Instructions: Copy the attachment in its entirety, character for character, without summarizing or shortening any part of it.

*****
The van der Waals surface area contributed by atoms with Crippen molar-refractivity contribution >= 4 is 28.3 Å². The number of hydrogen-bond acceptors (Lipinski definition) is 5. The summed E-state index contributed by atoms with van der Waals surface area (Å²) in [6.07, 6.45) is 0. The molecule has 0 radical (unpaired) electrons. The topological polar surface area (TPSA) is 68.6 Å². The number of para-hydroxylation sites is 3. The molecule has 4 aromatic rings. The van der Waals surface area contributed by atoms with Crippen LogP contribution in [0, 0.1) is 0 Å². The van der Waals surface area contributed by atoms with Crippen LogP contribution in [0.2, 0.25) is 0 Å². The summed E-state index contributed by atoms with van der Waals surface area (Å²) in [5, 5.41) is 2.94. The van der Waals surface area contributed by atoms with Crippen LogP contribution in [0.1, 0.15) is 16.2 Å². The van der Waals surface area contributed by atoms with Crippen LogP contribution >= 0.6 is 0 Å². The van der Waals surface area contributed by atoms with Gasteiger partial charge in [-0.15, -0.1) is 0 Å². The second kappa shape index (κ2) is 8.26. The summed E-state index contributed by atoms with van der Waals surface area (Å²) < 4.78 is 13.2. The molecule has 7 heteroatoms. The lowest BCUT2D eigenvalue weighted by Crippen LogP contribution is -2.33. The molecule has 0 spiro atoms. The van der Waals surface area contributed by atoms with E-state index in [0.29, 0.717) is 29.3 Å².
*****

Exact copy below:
The van der Waals surface area contributed by atoms with Crippen molar-refractivity contribution >= 4 is 28.3 Å². The number of hydrogen-bond acceptors (Lipinski definition) is 5. The summed E-state index contributed by atoms with van der Waals surface area (Å²) in [6.07, 6.45) is 0. The molecule has 0 radical (unpaired) electrons. The topological polar surface area (TPSA) is 68.6 Å². The number of para-hydroxylation sites is 3. The molecule has 4 aromatic rings. The van der Waals surface area contributed by atoms with Crippen LogP contribution in [0, 0.1) is 0 Å². The van der Waals surface area contributed by atoms with Crippen LogP contribution in [0.2, 0.25) is 0 Å². The summed E-state index contributed by atoms with van der Waals surface area (Å²) in [5, 5.41) is 2.94. The van der Waals surface area contributed by atoms with Crippen LogP contribution in [0.1, 0.15) is 16.2 Å². The van der Waals surface area contributed by atoms with Crippen LogP contribution >= 0.6 is 0 Å². The van der Waals surface area contributed by atoms with Gasteiger partial charge in [-0.15, -0.1) is 0 Å². The second kappa shape index (κ2) is 8.26. The summed E-state index contributed by atoms with van der Waals surface area (Å²) < 4.78 is 13.2. The molecule has 7 heteroatoms. The lowest BCUT2D eigenvalue weighted by Crippen LogP contribution is -2.33. The molecule has 0 spiro atoms. The van der Waals surface area contributed by atoms with E-state index in [0.29, 0.717) is 29.3 Å².